Predicting Crop Water Use in the San Joaquin Valley of California Using Remote Sensing
Water Management Research
2010 Annual Report
1a.Objectives (from AD-416)
To develop algorithms relating remotely sensed canopy cover to basal crop coefficients and software for conversion of remote sensing images to crop coefficient maps.
1b.Approach (from AD-416)
Canopy ground cover of various crops from the west side of the San Joaquin Valley will be derived from Landsat and/or other multispectral images collected under acceptably clear weather conditions. Image analyses will be required to process these data. Correlation between the satellite based canopy cover data and basal crop coefficient will be made and algorithms established on crop specific bases. A prototype user interface program will be developed to facilitate the translation of the satellite imagery to canopy cover or crop coefficient maps based on the relationships and algorithms developed in the previous phases of the project. An economic analysis will also be carried out to compare cost and benefit of employing remote sensing for improving crop water use efficiency. Documents Grant with CSU-Seaside.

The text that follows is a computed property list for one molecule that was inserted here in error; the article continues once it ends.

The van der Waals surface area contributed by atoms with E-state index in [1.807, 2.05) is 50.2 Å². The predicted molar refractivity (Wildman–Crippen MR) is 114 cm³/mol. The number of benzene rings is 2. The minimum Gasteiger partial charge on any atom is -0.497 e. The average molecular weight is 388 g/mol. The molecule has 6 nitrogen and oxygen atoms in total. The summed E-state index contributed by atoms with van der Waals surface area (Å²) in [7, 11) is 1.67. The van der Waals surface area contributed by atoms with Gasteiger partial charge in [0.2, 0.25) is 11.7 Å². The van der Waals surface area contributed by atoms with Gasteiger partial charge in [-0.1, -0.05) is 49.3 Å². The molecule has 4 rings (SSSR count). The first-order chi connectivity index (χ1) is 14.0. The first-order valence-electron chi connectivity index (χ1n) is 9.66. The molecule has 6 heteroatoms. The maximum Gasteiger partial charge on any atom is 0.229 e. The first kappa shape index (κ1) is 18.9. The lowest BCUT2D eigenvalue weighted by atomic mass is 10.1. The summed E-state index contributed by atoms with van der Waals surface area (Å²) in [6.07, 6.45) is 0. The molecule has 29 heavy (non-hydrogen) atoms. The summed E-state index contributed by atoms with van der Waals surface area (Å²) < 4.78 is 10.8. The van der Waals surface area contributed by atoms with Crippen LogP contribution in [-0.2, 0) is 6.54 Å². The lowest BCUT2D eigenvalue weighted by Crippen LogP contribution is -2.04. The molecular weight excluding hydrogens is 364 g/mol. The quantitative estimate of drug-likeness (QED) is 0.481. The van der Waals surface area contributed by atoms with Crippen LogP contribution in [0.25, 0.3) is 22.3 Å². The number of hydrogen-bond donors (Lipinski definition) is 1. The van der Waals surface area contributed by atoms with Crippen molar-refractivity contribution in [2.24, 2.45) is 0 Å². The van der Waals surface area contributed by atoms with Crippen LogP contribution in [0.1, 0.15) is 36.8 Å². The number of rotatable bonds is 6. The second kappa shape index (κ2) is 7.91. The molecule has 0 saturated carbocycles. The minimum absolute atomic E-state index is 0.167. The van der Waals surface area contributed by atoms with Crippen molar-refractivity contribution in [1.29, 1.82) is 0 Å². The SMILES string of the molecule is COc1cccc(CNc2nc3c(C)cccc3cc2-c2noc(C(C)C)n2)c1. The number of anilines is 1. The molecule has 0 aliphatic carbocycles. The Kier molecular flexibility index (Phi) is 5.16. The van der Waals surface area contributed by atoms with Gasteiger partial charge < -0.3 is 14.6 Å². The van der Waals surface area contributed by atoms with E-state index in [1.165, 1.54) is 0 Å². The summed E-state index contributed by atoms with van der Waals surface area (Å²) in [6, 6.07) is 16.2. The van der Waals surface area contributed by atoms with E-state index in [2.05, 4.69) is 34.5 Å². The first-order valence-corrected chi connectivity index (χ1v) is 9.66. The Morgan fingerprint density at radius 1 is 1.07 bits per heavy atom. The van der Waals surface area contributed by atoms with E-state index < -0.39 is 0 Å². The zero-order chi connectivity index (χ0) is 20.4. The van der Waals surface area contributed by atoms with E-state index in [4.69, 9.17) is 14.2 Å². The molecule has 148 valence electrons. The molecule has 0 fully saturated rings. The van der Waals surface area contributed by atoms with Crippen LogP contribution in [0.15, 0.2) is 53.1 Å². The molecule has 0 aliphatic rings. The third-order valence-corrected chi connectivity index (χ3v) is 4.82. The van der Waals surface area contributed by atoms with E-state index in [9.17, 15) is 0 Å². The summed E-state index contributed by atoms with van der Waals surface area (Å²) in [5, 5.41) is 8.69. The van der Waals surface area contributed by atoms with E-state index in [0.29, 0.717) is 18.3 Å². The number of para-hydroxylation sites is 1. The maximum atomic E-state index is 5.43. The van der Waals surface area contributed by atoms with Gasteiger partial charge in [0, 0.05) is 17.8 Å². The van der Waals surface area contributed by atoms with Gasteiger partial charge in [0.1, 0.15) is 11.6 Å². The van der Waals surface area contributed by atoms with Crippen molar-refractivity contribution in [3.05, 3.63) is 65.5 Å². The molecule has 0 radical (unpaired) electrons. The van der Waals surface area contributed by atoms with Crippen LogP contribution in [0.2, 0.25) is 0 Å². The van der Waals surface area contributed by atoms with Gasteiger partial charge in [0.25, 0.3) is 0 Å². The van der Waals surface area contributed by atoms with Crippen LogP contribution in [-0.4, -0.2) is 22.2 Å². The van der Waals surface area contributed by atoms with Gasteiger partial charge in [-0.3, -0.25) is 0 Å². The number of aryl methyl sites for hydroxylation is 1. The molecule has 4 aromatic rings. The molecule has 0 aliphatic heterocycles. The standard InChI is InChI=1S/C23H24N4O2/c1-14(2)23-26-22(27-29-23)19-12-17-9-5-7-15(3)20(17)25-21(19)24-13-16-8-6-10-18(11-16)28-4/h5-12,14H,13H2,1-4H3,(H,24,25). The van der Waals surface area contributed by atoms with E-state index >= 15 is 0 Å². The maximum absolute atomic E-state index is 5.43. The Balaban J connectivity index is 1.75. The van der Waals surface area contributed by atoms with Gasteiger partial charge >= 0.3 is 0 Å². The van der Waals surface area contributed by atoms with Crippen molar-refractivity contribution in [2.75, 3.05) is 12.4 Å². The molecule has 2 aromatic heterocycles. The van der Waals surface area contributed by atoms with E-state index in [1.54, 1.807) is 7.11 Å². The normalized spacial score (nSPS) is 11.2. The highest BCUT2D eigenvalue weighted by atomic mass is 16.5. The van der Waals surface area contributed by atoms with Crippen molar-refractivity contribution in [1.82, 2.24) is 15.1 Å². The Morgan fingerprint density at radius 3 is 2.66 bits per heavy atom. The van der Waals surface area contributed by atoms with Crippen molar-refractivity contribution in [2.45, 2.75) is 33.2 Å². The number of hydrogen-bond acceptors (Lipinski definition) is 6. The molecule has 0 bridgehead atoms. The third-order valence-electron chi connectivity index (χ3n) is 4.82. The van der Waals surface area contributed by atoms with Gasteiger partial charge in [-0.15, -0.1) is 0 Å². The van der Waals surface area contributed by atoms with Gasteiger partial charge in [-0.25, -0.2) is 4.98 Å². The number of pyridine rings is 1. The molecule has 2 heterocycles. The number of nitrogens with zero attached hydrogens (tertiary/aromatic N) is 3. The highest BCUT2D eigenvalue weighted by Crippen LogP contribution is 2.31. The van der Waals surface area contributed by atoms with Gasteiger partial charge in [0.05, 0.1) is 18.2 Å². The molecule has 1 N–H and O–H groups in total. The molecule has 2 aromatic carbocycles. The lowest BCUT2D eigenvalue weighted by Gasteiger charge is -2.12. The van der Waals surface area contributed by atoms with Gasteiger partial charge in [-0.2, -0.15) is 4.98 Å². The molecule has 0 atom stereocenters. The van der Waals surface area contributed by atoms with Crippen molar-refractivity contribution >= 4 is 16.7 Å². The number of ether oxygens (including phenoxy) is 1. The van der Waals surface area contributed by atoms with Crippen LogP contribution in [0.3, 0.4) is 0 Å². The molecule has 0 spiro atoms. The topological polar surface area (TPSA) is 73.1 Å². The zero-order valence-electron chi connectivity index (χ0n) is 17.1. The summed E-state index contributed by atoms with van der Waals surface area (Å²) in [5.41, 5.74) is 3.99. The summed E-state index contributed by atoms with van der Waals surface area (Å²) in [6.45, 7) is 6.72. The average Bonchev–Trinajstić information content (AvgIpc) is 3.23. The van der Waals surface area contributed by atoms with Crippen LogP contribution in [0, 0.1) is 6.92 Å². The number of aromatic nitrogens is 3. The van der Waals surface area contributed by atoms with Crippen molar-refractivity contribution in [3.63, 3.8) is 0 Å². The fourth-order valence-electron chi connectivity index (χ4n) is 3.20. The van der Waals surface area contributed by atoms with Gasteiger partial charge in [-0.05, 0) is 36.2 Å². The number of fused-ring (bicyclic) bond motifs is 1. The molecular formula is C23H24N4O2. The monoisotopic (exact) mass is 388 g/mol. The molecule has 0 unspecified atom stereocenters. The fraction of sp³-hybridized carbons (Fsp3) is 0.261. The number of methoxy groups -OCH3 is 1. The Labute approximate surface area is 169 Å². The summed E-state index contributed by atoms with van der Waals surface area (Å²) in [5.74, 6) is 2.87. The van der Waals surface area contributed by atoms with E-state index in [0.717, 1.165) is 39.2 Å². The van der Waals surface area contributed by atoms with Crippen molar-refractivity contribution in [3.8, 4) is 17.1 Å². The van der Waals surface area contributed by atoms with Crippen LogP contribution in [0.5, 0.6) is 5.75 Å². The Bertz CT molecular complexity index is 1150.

The agreement was established in support of Objective 1 of the in-house project, and the goal was to develop algorithms relating remotely sensed canopy cover to basal crop coefficients and software for conversion of remote sensing images to crop coefficient maps. The ability to predict crop water demand using remotely sensed canopy information has the potential to account for season-to-season and field-to-field crop variability and to significantly enhance water use efficiency. During this project period, a demonstration system was developed under NASA's Terrestrial Observation and Prediction System (TOPS) to automatically retrieve and pre-process appropriate satellite imagery, calculate vegetation index values, convert to estimates of fractional cover and crop coefficients, and deliver or archive the output maps. The system was intended to eventually support practical irrigation scheduling based on climatic information (as from the California Irrigation Management Information System) for more accurate irrigation water applications that meet crop water requirements. Results will be presented at the 5th National Decennial Irrigation Conference in December 2010 in Phoenix, AZ. The ability to estimate crop evapotranspiration (ET) over large land areas with remotely-sensed data contributes to efficient management decisions by irrigation managers with information to help them schedule irrigation water deliveries and applications. The project is monitored by the ADODR via email and telephone communications, and face-to-face meetings with the cooperator and another ARS scientist at Ft. Collins, CO.